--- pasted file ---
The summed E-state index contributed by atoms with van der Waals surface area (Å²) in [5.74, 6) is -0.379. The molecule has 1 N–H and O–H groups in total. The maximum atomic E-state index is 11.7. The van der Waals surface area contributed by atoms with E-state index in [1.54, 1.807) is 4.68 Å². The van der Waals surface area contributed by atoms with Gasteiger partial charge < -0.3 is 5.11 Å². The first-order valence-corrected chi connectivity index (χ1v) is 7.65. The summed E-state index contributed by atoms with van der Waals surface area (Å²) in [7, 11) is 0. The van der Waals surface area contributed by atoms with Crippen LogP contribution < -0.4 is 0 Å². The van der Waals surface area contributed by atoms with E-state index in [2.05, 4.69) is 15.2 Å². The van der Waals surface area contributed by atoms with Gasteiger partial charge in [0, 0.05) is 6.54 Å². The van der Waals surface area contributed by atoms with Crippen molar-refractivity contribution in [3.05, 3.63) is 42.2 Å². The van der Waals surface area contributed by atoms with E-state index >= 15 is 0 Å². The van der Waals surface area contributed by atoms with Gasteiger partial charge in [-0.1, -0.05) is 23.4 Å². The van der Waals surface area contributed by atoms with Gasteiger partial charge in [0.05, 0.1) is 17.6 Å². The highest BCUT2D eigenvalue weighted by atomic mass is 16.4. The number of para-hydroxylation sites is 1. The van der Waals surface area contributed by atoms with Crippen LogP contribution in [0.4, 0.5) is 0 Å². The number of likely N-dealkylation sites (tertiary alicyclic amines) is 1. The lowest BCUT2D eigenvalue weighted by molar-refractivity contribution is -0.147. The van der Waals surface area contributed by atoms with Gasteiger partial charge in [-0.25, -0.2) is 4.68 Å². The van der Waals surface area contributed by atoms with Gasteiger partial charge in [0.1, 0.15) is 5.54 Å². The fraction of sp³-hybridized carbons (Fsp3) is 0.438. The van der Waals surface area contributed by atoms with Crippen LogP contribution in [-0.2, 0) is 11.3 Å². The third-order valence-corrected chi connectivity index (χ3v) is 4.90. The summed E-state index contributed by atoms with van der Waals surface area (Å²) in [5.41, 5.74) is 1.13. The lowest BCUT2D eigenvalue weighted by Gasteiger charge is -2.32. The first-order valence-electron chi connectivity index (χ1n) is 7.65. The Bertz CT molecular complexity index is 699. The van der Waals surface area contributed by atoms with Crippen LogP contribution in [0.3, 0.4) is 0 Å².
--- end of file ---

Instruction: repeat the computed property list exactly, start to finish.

The summed E-state index contributed by atoms with van der Waals surface area (Å²) in [5.74, 6) is -0.379. The molecule has 1 N–H and O–H groups in total. The maximum atomic E-state index is 11.7. The van der Waals surface area contributed by atoms with E-state index in [1.54, 1.807) is 4.68 Å². The van der Waals surface area contributed by atoms with Gasteiger partial charge < -0.3 is 5.11 Å². The first-order valence-corrected chi connectivity index (χ1v) is 7.65. The summed E-state index contributed by atoms with van der Waals surface area (Å²) in [7, 11) is 0. The van der Waals surface area contributed by atoms with Crippen LogP contribution < -0.4 is 0 Å². The van der Waals surface area contributed by atoms with E-state index in [2.05, 4.69) is 15.2 Å². The van der Waals surface area contributed by atoms with Gasteiger partial charge in [0, 0.05) is 6.54 Å². The van der Waals surface area contributed by atoms with Crippen molar-refractivity contribution in [3.05, 3.63) is 42.2 Å². The van der Waals surface area contributed by atoms with E-state index >= 15 is 0 Å². The van der Waals surface area contributed by atoms with Gasteiger partial charge in [-0.1, -0.05) is 23.4 Å². The van der Waals surface area contributed by atoms with Gasteiger partial charge in [0.05, 0.1) is 17.6 Å². The highest BCUT2D eigenvalue weighted by atomic mass is 16.4. The number of para-hydroxylation sites is 1. The van der Waals surface area contributed by atoms with Crippen LogP contribution in [0.4, 0.5) is 0 Å². The number of likely N-dealkylation sites (tertiary alicyclic amines) is 1. The lowest BCUT2D eigenvalue weighted by molar-refractivity contribution is -0.147. The van der Waals surface area contributed by atoms with Gasteiger partial charge in [-0.25, -0.2) is 4.68 Å². The van der Waals surface area contributed by atoms with Gasteiger partial charge in [0.1, 0.15) is 5.54 Å². The fraction of sp³-hybridized carbons (Fsp3) is 0.438. The van der Waals surface area contributed by atoms with Crippen LogP contribution in [-0.2, 0) is 11.3 Å². The third-order valence-corrected chi connectivity index (χ3v) is 4.90. The summed E-state index contributed by atoms with van der Waals surface area (Å²) in [5.41, 5.74) is 1.13. The lowest BCUT2D eigenvalue weighted by Gasteiger charge is -2.32. The first-order valence-electron chi connectivity index (χ1n) is 7.65. The Bertz CT molecular complexity index is 699. The van der Waals surface area contributed by atoms with Crippen LogP contribution in [0.3, 0.4) is 0 Å².